Zanzibar enjoys warm weather year round. The sun is strong and all your tropical beach dreams will be fulfilled here. Nevertheless, there are some times that are better than others. Here is a breakdown of the seasons in Zanzibar.
High Season: June to October
Right after the stormy season, starting from June is when the high season begins. This time of year sees cooler temperatures but almost no rainfall. It’s popular as many people will visit the Serengeti during this time to witness the Great Migration and come to Zanzibar for beach time afterwards.
Second High Season: Dec to Feb
December to February is the next high season. The temperatures are much warmer during these months and there’s a general low amount of rainfall. This is also the high season for winds which makes places like Paje extremely popular for kitesurfers.
Rainy Season: Mar to May
The big rainy season in Zanzibar is between March and May. During this time, lots of the resorts close down as you can see torrential downpours for weeks on end. Many of the people I spoke with said this time of year sees almost no tourists but it’s a welcome reprieve from the unbearable heat in the months prior.
November is the “small rainy season” where you can see spotty rain showers at various points of the day. I actually spent a month in Zanzibar during this month and did not find it bad at all. Sure there were some days where it rained, but for the most part, it was sunny and beautiful throughout my trip.
Different areas of Zanzibar
Zanzibar is a huge island. From north to south it is over 200km and 100km from east to west. It’s unlikely you’ll be able to explore the whole island on a trip if you have anything under a month.
If you’re visiting just to go to a resort for a week or less, it’s likely you’ll stay in one area and never leave that part of Zanzibar. Having spent over a month on the island, I was able to explore most of the island without much effort.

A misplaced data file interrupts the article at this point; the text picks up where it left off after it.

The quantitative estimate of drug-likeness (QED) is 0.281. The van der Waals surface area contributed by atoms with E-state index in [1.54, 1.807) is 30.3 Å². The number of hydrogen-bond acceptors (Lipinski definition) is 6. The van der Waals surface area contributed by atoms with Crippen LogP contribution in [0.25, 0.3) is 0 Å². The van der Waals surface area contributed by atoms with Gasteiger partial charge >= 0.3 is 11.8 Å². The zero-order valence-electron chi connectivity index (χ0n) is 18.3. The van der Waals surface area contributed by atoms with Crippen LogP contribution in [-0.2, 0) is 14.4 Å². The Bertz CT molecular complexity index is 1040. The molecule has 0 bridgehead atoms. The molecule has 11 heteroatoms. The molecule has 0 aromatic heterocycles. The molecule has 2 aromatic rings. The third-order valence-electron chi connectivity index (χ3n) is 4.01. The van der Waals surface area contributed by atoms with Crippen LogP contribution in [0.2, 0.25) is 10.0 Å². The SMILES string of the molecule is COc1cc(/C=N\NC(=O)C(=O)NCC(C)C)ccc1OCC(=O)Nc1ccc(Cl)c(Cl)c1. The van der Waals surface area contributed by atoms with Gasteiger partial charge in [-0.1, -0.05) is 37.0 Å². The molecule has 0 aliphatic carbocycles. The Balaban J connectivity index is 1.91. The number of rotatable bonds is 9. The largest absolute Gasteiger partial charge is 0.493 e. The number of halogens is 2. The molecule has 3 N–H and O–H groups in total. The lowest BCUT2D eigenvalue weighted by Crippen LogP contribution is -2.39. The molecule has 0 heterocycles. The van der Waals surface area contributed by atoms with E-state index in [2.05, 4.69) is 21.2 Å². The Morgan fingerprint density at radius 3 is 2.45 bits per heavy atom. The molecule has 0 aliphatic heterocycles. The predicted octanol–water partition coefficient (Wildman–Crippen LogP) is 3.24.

For the most part, Zanzibar is beautiful all around. You will find beautiful beaches, stunning properties and picturesque ocean views everywhere.
The capital of Zanzibar is where everyone will start off. Whether you fly or take a ferry, you will stop in Stone Town. Whether you choose to spend a night or two in the vibrant capital is up to you. If you’re looking for beautiful tropical beaches, this is not the place.
The town is worth a night or two in my opinion if you have the time on your trip.
Nungwi and Kendwa
Located in the far north, Nungwi and Kendwa have in my opinion the most beautiful beaches on the island. The tides are not so extreme and you don’t see the crazy amounts of seaweed and sea urchins that you will find elsewhere. Think of stunning blue beaches and white sand for as far as you can see.
Nungwi is also home to all the huge luxury resorts. If you’re keen for upscale all inclusive 5* resorts with beautiful beaches, Nungwi is your place. Resorts like the Riu, Zuri, and Gemma will satisfy all your desires. Nungwi gets very busy during the high season. In recent years, it’s become somewhat of the party spot. In addition to ultra luxury resorts, there are plenty of budget options here which has kind of turned it into the Phuket equivalent of East Africa.
Kendwa, the town just south of Nungwi is a great option if you want to enjoy the same beaches without the big crowds of people. Both options are prime for enjoying sunsets as the areas in the east, while beautiful, don’t enjoy such things!